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Students at the Claremont McKenna Colleges argued that objective truth is a social construct devised by “white supremacists” to “attempt to silence oppressed peoples” in a letter to the Pomona College president.
The letter came in response to Pomona College President David Oxtoby’s affirmation of commitment to free speech and intellectual diversity following the chaos that ensued during a lecture featuring Manhattan Institute scholar Heather MacDonald. Student protesters derailed her lecture on the rise of anti-police attitudes by banging on windows and shouting, “F*ck the police,” and “Black Lives Matter.” Campus security ultimately forced MacDonald to livestream her lecture from a near-empty room across campus.
“Protest has a legitimate and celebrated place on college campuses,” Oxtoby wrote, offering a condemnation of the conduct of the students who disrupted the event. “What we cannot support is the act of preventing others from engaging with an invited speaker. Our mission is founded upon the discovery of truth, the collaborative development of knowledge and the betterment of society.”
Students at Pomona College, one of the schools in the consortium of Claremont McKenna Colleges, took issue with Oxtoby’s statement and drafted a letter in response that was signed by students at the other colleges as well.
“Free speech, a right many freedom movements have fought for, has recently become a tool appropriated by hegemonic institutions. It has not just empowered students from marginalized backgrounds to voice their qualms and criticize aspects of the institution, but it has given those who seek to perpetuate systems of domination a platform to project their bigotry,” the students wrote.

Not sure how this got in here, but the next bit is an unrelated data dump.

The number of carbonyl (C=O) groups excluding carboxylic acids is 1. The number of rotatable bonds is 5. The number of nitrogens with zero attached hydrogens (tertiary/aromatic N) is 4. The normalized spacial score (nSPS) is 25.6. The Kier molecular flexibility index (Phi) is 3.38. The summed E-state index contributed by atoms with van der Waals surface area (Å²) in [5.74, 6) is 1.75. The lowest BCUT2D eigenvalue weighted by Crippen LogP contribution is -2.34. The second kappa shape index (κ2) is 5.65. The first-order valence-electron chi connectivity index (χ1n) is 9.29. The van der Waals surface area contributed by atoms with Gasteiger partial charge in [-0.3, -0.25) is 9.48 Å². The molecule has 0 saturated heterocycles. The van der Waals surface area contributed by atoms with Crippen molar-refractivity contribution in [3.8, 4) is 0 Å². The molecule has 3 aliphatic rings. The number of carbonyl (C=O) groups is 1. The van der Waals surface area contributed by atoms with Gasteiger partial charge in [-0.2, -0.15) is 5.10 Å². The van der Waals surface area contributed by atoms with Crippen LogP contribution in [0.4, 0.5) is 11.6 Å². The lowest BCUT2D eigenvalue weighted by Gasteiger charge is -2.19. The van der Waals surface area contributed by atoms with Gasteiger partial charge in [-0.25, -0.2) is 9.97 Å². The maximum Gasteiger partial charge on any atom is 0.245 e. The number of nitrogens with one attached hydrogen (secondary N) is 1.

“Thus, if ‘our mission is founded upon the discovery of truth,’” the students continued, “how does free speech uphold that value?”
Immediately dismissing the possibility that listening to MacDonald’s lecture could widen their perspective, the students went on to explain how objective truth is a concept devised by “white supremacists” in an “attempt to silence oppressed peoples.”
Historically, white supremacy has venerated the idea of objectivity, and wielded a dichotomy of ‘subjectivity vs. objectivity’ as a means of silencing oppressed peoples. The idea that there is a single truth–’the Truth’–is a construct of the Euro-West that is deeply rooted in the Enlightenment, which was a movement that also described Black and Brown people as both subhuman and impervious to pain. This construction is a myth and white supremacy, imperialism, colonization, capitalism, and the United States of America are all of its progeny. The idea that the truth is an entity for which we must search, in matters that endanger our abilities to exist in open spaces, is an attempt to silence oppressed peoples.
The students go on to claim that Heather MacDonald is “ignorant of interlocking systems of domination that produce the lethal conditions under which oppressed peoples are forced to live,” which is an explicit reference to the concept of intersectionality, an increasingly popular theory of oppression which conservative columnist Andrew Sullivan recently called a “religion.”